I was looking at my philodendron the other day, admiring the way it is growing, and thought that I should share some thoughts on keeping your philodendron in tip top shape. I like the philodendron because it adapts to a number of indoor situations. There are several types available that can satisfy almost any indoor landscape need.
Philodendrons do well as long as they are kept warm, 65 degrees, moderately moist and out of direct sunlight.
These plants are native to the West Indies and the tropical jungles of Central and South America. Most species are vines and the leaves vary from 3 inches to 3 feet in length. Some species are self-heading and require no support.
Soilless mixes work well for growing philodendron, and if additional weight is needed some sand can be added to the mix. The important thing is that the growing medium drains well and doesn’t hold too much water.
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As far as fertilization goes, just about any of the commercially available fertilizers will work on philodendron as long as the manufacturer’s recommendations are followed. I use Miracle Grow, a soluble fertilizer that has worked well for me.
Plants growing in low light conditions require less fertilizer than actively growing plants with more light. A regular feeding program with a higher nitrogen analysis fertilizer will increase the leaf size and make the plants larger. Philodendron can be considered heavy feeders.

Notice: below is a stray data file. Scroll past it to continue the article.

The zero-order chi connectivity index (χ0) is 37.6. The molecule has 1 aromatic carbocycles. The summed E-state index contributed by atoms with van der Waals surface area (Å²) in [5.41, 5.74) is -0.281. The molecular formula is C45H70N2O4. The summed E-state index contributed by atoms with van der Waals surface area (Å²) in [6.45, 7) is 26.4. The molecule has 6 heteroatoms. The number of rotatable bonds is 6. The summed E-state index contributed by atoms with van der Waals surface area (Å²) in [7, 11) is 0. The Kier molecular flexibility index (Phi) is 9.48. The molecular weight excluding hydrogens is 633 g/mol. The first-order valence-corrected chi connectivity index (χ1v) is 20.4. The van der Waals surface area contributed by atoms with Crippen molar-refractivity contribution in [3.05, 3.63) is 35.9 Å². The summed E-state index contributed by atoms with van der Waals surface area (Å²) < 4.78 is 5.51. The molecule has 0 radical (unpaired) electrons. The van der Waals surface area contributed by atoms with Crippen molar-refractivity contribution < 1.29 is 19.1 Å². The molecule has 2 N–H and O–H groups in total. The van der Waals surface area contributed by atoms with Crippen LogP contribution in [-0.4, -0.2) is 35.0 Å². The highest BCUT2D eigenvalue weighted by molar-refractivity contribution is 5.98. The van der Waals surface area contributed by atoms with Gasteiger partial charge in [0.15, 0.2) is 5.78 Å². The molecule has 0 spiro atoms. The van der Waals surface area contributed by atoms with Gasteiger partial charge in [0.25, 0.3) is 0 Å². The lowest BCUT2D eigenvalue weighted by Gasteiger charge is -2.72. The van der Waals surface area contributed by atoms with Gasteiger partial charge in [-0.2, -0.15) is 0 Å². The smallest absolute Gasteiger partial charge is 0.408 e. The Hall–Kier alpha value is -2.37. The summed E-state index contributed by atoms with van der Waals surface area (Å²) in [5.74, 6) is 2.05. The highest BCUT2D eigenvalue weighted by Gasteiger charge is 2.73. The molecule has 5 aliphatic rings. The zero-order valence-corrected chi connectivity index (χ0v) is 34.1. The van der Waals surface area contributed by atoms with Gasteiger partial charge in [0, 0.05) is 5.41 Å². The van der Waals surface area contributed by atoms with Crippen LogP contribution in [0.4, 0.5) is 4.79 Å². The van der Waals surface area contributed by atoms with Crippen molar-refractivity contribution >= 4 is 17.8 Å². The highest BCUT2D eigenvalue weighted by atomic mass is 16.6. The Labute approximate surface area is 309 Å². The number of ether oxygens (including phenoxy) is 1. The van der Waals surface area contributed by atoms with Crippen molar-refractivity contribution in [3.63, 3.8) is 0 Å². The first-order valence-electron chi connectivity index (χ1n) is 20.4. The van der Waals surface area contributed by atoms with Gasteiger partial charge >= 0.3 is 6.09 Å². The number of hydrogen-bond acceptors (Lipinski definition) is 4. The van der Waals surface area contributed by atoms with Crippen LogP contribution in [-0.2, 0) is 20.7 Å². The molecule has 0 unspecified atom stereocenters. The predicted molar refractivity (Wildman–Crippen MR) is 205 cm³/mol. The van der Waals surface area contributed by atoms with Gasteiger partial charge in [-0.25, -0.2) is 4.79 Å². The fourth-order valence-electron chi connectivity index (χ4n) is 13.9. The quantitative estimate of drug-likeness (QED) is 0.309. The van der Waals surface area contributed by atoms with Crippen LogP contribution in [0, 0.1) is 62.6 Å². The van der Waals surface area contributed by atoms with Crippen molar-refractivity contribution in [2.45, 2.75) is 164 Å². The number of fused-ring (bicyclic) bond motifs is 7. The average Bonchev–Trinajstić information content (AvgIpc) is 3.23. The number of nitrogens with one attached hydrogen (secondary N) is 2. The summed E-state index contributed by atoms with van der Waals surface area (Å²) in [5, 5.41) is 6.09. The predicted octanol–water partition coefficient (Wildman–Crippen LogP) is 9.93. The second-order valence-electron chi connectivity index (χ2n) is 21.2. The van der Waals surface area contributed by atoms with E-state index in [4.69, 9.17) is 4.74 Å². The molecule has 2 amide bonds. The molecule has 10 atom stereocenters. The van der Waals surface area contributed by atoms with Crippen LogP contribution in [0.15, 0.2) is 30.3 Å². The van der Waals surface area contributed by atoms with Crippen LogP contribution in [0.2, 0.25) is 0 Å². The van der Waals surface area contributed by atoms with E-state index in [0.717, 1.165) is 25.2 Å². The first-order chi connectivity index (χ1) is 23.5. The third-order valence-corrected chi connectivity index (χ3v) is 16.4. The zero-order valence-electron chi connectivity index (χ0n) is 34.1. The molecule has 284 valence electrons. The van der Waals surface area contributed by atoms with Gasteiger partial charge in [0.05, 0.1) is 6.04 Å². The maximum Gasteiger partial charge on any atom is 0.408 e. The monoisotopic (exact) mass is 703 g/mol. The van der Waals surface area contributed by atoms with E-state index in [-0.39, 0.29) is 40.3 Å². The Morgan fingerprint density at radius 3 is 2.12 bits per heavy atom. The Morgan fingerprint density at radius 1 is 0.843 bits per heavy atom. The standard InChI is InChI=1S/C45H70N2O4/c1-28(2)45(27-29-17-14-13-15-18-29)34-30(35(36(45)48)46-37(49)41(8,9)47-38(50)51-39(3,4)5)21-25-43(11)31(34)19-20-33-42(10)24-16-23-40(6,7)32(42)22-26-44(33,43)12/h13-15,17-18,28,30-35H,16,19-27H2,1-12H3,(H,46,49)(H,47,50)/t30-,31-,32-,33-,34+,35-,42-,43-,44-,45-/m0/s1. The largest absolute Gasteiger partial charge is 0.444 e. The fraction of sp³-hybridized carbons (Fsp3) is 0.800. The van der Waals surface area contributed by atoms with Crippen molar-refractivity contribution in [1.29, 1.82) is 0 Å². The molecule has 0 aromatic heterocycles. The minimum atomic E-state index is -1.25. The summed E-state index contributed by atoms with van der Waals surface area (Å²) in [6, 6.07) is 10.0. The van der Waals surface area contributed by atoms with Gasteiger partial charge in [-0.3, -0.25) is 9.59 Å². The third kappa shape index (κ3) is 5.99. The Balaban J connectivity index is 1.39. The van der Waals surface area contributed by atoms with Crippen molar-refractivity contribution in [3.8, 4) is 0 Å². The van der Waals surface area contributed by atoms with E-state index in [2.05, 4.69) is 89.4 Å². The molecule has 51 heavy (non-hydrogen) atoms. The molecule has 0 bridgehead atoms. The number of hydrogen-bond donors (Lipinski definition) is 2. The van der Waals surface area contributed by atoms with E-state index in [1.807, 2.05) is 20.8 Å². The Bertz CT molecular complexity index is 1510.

It is important to keep the growing medium uniformly moist at all times. Never allow the growing medium to dry out. This could cause serious root injury the same as saturated medium around the roots. Yellowing leaves, which eventually fall off, is evidence of overwatering and root injury.
Occasional spraying or misting of the foliage is beneficial, especially if the plants are growing in areas of low humidity. Remember that their home is a jungle setting with ample moisture in both the soil and the air around the foliage. I know that my wood stove makes the house very dry.
To prevent injury to the leaves, the plants have to be grown in indirect sunlight. There are types of philodendron that maintain themselves very well in low light intensity. If you are not able to supply natural light, artificial light from a mixture of fluorescent and incandescent gives the best results. A daily illumination of 16 hours is enough to keep many philodendrons maintained for at least 12 months receiving as little as 25 to 50 foot candles. Full sunlight can cause a yellowish color in the leaves or an irregular sunburn spotting.
There is probably a philodendron form that will meet your particular indoor needs. Vine types are available for use in planters and hanging baskets. There are several heavy, coarse-textured types that require a support and develop into small tree-like plants. You can also obtain self-heading types that are able to support themselves on a sturdy stem. Enjoy greening your home with a philodendron.
Bill Lamont is a professor and extension vegetable specialist at Penn State and can be reached by email at firstname.lastname@example.org.